Legacy media launches targeted attack on Tesla in bid to hurt Elon Musk

Contrary to traditional recall procedures, Tesla's recall involves a wireless software update sent to over two million U.S. vehicles sold since 2012, aiming to address regulators' concerns about its Autopilot system's role in certain accidents.

Legacy media launches targeted attack on Tesla in bid to hurt Elon Musk
AP Photo/Richard Vogel
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Tesla, the leading electric car manufacturer, faced heightened scrutiny from legacy news organizations on Wednesday, particularly regarding a recent vehicle "recall" and concerns surrounding its new Cybertruck model.

Contrary to traditional recall procedures, Tesla's recall involves a wireless software update sent to over two million U.S. vehicles sold since 2012, aiming to address regulators' concerns about its Autopilot system's role in certain accidents.

A report by The New York Times suggested a dent in Tesla's reputation for technological innovation due to this recall. However, the details reveal that the recall doesn't require physical servicing at Tesla facilities. Instead, the company will implement cellular network updates to enhance driver attention alerts and satisfy regulatory expectations.

Such reports run contrary to headlines that Tesla was issuing a recall of up to two million vehicles.

Tesla has defended its Autopilot system, presenting data to support its claim of enhanced vehicle safety when the system is engaged. According to Tesla's statement, the final quarter of 2022 saw one crash per 4.85 million miles with Autopilot use, compared to one crash per 1.40 million miles without it. This contrasts with the national average of a crash approximately every 652,000 miles, based on 2021 data from the National Highway Traffic Safety Administration and the Federal Highway Administration.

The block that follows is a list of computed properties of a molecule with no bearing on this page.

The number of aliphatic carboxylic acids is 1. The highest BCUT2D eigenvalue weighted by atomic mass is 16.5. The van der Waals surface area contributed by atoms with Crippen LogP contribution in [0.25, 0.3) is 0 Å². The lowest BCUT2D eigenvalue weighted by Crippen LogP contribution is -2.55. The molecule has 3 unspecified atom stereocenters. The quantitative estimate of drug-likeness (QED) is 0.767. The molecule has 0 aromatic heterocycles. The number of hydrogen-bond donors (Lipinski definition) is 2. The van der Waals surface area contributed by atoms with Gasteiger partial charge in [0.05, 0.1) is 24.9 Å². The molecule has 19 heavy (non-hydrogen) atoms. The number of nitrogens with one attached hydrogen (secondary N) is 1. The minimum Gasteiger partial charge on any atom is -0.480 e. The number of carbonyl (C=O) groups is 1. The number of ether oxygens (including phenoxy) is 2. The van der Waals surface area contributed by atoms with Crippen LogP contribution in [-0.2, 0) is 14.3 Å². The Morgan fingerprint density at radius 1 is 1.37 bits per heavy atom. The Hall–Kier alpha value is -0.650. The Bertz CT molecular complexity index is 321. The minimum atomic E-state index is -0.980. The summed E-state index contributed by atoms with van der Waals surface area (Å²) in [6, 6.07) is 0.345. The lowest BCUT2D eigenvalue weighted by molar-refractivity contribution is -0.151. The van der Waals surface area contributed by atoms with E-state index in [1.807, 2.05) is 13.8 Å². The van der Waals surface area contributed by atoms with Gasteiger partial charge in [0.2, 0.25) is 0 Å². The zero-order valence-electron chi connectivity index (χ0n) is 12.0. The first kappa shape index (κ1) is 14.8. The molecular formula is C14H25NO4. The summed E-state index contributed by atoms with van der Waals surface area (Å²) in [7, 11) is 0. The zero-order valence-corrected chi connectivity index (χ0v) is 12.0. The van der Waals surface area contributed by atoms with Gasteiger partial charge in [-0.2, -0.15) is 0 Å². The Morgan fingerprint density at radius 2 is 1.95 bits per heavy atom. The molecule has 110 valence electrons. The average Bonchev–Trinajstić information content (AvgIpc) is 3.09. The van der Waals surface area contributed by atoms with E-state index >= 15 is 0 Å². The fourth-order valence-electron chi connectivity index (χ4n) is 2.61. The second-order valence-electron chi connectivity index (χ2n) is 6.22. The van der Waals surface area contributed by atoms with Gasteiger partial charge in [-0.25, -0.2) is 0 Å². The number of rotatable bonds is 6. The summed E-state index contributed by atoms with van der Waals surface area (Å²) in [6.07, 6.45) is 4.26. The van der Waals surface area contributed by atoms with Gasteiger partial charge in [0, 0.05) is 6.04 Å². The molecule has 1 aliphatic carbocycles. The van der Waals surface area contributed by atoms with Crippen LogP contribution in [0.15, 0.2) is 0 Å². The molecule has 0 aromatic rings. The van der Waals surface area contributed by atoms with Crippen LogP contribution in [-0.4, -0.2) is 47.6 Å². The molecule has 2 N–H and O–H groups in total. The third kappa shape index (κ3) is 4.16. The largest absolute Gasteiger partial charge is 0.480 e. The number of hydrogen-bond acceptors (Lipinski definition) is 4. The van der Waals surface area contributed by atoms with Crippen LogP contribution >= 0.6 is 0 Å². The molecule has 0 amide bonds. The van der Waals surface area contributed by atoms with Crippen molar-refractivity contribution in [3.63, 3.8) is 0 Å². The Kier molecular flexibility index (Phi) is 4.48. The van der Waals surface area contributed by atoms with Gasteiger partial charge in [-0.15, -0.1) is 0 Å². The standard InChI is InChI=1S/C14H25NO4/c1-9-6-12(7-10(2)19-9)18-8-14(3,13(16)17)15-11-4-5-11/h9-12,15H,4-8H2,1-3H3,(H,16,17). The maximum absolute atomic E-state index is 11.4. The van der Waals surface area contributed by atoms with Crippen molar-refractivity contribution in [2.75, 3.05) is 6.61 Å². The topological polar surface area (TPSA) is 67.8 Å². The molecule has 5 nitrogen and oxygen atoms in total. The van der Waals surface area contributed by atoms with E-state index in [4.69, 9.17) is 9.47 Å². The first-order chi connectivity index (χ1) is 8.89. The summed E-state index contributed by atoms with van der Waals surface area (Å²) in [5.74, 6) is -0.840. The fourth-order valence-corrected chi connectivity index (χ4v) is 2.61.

Another instance of media criticism emerged in an NBC News report, focusing on Tesla's upcoming Cybertruck. The report labeled the Cybertruck as potentially "deadlier" to pedestrians and other vehicles, citing its substantial weight and rapid acceleration.

However, the report overlooked key context: the Cybertruck's relatively lighter weight compared to other electric trucks. For perspective, the Rivian R1T weighs 7,173 pounds, Ford F-150 Lightning 6,855 pounds, Chevrolet Silverado EV 8,500 pounds, and GMC Hummer EV Pickup 9,640 pounds, as listed by Car and Driver. This crucial comparison was absent from NBC News' coverage, as highlighted by the Daily Wire.

The media's critical stance on Tesla and CEO Elon Musk has notably intensified since Twitter, now identified as X, accepted Musk's buyout offer in April 2022. This shift in media attitude is partly attributed to Musk's influence over the platform, which significantly shapes news narratives and policies.

The attacks coincide with various efforts by activist organizations like Media Matters to stymie the platform’s ability to make a profit.

A boycott campaign, initiated by Media Matters and hyped by legacy press outlets, has led to some companies, including IBM and Disney, pulling their advertising dollars from X over allegations that their advertising materials were shown alongside objectionable content. X and its owner Elon Musk claim that Media Matters manipulated the results by repeatedly refreshing objectionable posts to get the ads to show up in an inorganic fashion.

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